A CHECK on the retail prices of alcohol over the festive season shows exactly why we need minimum unit pricing.
The big four supermarkets all offered major discounts on branded beer, wines and spirits. One-litre bottles of spirits were on sale for £14, which works out at 35p per unit. The cheapest product per unit was a cider which was on sale at just 18p per unit.
Anyone wishing to avoid the lure of cheap alcohol would have a very difficult time. Alcohol is promoted as an essential part of everyday life, which creates enormous difficulties for people who are trying to reduce their drinking or are recovering from alcohol dependency. Should they wish to buy an alcohol-free lager or wine, they would find it very difficult to locate these products amongst the rows and rows of alcoholic drinks. In many stores, alcohol-free lager is positioned right beside super-strength lager.
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Minimum pricing will target high-strength drinks sold at the cheapest prices and will have the biggest effect on the heaviest drinkers. The majority of people, particularly those who drink in pubs, clubs and restaurants, will not notice any difference to their pockets. What we will see is a country where fewer people's lives are damaged by alcohol.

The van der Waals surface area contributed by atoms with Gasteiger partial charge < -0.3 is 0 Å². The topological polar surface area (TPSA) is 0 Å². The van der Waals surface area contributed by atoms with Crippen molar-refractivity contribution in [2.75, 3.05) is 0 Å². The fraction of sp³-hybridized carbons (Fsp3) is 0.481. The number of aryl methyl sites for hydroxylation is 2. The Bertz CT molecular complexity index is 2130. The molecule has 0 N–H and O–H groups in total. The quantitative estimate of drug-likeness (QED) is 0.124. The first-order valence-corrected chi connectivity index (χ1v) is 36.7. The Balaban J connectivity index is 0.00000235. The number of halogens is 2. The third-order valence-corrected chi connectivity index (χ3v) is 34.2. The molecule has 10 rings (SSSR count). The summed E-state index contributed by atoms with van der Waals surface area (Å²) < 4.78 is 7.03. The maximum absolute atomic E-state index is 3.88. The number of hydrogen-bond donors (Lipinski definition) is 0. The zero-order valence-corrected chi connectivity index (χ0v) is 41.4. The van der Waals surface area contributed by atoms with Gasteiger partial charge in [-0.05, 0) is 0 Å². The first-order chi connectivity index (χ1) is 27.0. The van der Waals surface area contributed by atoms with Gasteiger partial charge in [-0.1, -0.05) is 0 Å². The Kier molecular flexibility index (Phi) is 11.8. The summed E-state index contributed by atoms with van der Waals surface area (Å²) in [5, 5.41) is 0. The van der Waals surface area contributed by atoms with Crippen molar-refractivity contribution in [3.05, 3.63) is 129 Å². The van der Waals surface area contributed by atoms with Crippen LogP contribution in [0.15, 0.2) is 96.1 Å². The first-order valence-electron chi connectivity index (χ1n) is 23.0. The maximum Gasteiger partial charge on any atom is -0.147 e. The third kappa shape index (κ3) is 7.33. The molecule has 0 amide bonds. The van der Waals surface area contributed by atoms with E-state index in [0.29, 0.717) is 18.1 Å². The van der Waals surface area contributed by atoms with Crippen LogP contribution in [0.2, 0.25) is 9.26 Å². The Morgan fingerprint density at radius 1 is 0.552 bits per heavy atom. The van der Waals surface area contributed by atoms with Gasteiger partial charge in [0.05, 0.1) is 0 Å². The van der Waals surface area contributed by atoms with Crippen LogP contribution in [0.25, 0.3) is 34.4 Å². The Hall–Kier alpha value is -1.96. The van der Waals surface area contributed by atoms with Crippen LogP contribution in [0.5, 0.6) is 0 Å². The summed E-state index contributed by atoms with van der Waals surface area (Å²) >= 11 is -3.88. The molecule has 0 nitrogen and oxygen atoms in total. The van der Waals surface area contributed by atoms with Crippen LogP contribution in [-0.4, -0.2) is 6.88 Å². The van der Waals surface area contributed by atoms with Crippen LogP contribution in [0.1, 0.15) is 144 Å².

By seeking to delay this vital health measure through legal challenge, the Scotch Whisky Association and their European counterparts are following in the footsteps of their colleagues in the tobacco industry. It is quite simply big business putting profit before public health.
These delaying tactics will cost lives in Scotland.
Dr Evelyn Gillan,
Alcohol Focus Scotland,
166 Buchanan Street,